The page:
Chameleons are famous for changing colors. They don’t do it to camouflage themselves, as is commonly thought; they change color in response to temperature, stress level, reproductive state and mood. Male chameleons are usually more boldly colored than females and usually display their most intense colors when confronted by another chameleon.
Brown and Grey Phases
Many chameleon species, including panther (Furcifer pardalis), Jackson’s (Chamaeleo jacksonii) and Senegal (Chamaeleo senegalensis) chameleons will display dark brown colors if they are cold, sick or stressed. Other chameleons, including many of the stump-tailed chameleons (Brookesia sp.), always display brown or other earth tones that help them to blend in to their natural habitat. Outstalet’s chameleons (Furcifer outstaleti), potentially the largest chameleon species in the world, usually exhibit grey or brown colors.
Many chameleons are predominately green when in a low-stress situations. Four-horned (Chamaeleo quadricornis), Senegal, and Jackson’s chameleons are typically green when healthy and calm. Panther and veiled chameleons (Chamaeleo calyptratus) often display green base color; gold, blue, red and white bars may be present. A number of species produce plain, green females who contrast sharply with the more colorful males.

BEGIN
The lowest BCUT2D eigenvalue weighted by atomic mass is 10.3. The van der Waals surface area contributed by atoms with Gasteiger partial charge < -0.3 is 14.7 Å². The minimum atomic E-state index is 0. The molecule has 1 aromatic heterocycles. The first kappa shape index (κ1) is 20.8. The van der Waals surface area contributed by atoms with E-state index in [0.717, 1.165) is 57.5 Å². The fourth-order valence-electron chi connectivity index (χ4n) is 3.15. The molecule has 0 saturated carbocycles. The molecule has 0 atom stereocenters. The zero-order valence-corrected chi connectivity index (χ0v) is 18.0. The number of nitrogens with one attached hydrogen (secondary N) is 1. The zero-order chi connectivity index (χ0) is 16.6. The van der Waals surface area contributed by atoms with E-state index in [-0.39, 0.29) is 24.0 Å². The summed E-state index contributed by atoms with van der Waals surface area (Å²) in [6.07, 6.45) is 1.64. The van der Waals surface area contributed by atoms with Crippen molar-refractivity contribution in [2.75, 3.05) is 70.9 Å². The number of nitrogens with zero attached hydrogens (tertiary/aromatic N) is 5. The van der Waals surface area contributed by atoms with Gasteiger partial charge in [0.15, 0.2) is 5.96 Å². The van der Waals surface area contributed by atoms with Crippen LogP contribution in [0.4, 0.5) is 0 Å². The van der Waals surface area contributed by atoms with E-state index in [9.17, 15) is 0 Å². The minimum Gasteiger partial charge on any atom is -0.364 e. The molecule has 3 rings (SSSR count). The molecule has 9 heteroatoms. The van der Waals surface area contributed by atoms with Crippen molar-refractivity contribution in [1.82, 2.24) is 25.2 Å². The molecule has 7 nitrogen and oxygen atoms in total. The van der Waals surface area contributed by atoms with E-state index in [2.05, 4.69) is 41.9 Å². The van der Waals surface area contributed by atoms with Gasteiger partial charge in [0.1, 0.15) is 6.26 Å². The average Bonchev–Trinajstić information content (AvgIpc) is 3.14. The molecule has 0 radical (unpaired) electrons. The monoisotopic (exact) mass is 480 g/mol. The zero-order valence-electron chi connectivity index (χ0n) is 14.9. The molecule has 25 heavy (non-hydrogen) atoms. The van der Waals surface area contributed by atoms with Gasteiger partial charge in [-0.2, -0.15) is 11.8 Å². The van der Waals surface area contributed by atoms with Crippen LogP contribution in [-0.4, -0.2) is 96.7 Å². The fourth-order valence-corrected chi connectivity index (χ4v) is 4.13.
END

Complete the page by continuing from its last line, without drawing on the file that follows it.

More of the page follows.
Perhaps the most spectacularly colored chameleons are the adult male panther chameleons from Nosy Be Island, and near the city of Ambanja, on the west coast of Madagascar. Variations among individuals is significant, but many Nosy Be animals display head-to-toe powder-blue coloration. Ambanja males tend to retain more green, and their blue is a deeper shade than the color displayed by Nosy Be specimens. Adult male veiled chameleons occasionally develop blue markings, though they aren’t as flamboyant as the blue panther chameleons.
There aren’t many chameleons who can make their whole body red, but several types of panther chameleon display some red in their pattern. One exception is male panther chameleons from the east coast of Madagascar, notably those from Tamatave, who display bright red or orange coloration over their entire body.
Some chameleons display so many different colors that it is difficult to characterize them. Panther chameleons from Ambilobe are kaleidoscopic animals, they can display red, orange, yellow, blue, white and green colors at the same time. Carpet or jeweled chameleons (Furcifer lateralis) display a variety of colors. Females of the species are often marked with purple, blue and white markings on a dark background. Male carpet chameleons are usually green with blue, orange or white markings.
Gravid Color Phases
Gravid females usually adopt dark or highly contrasting color patterns. This serves to let the males know that breeding attempts will be futile, saving the females the stress of mating. Black, brown and red are frequently incorporated into gravid color displays.
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